Intrigue Beyond the Clouds
For ten days it seemed like every match took two or more days to complete, not exactly the best way to hold fan interest. Put aside debates about installing roofs, or playing on the middle Sunday, three intriguing stories are brewing as the fortnight reaches its pinnacle.
On the men’s side of the draw, the two favorites are on a collision course for yet another Grand Slam finals match up, but the intrigue stems from the extremely diverse paths through the tournament. Roger Federer, who shockingly lost a set in today’s quarterfinal triumphant, timed the weather well, advanced to the quarters thanks to an injury withdrawal, and had almost a week of rest between matches. Meanwhile, mother nature, and an unsuspecting opponent, wreaked havoc with Rafael Nadal, pushing his third round match to five sets over the course of four days thanks to rain. Nadal followed the five set victory, with another dramatic five setter that saw him comeback from two sets down. Think wear and tear would slow him down think again. On the fifth consecutive day Nadal seemed to gain strength, winning in straight sets to advance to the semis.
With American Andy Roddick falling in disappointing fashion, a recurring theme in Grand Slam tournaments, another finals appearance seems inevitable for the modern day grass court king Federer. Nadal still has work to do, with No. 4 Novak Djokovic waiting in the semi’s, but he is one step away from setting up a dramatic rematch. Sunday would mark the seventh straight day for Nadal, some sort of record I am sure. A second straight Winbledon final would solidify the burgeoning rivalry. A Nadal win, in the tournament Federer owns, similar to Nadal in Paris, takes it to the next level.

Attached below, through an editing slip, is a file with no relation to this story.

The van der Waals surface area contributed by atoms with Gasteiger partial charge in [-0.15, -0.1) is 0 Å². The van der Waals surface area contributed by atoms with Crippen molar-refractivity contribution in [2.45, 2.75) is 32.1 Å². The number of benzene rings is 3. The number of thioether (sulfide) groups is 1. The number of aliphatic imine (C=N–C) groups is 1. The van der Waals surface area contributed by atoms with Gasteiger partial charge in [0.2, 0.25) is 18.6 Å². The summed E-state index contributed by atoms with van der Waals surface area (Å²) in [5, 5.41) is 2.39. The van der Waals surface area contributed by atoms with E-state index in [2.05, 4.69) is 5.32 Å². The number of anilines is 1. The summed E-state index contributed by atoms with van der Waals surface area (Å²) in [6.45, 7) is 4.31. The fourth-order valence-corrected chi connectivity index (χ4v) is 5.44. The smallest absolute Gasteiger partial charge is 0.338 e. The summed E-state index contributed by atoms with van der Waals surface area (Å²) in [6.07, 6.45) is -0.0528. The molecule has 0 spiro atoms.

The woman dealt with the same weather issues, but none endured the suffering of Nadal. Following the footsteps of her sister’s Australian Open run, standing in the finals is three-time champ Venus Williams. The 31st seed entered the tournament after battling numerous injuries the past few years, essentially falling off the map of women’s tennis. We all know the talent of the Williams sisters, and 31st seed or not, Venus is a threat to win any given day if she plays her best. The Cinderella script is all but finished, as top seeded Justine Henin fell to Marion Bartoli today, meaning Williams will be the favorite to win, despite the low ranking. A fourth Wimbledon trophy would put her in elite territory, not to mention the unbelievable comeback story.
Finally, Breakfast at Wimbledon is the number tennis event. The time of day, the tradition and properness of the All-England Club, the legendary match-ups between the grass court greats, and best of all, Bud Collins behind the mic. Sunday marks Collins last Wimbledon. Debate still lingers on if NBC is firing him, or if it is mutual, but needless to say Collins is a tennis institution. The indistinguishable voice, the grandfatherly bow-tie, and an encyclopedia of modern day tennis history. Bud Collins is to Wimbledon what Vin Scully is to baseball, Keith Jackson to college football, and Pat Summerall was to pro football. Though not nearly as popular in the states as the major sports, Wimbledon is a great event, and the live coverage of the championships just makes sense. Bud Collins helped make it an NBC institution. He will be missed and deserves a great send off.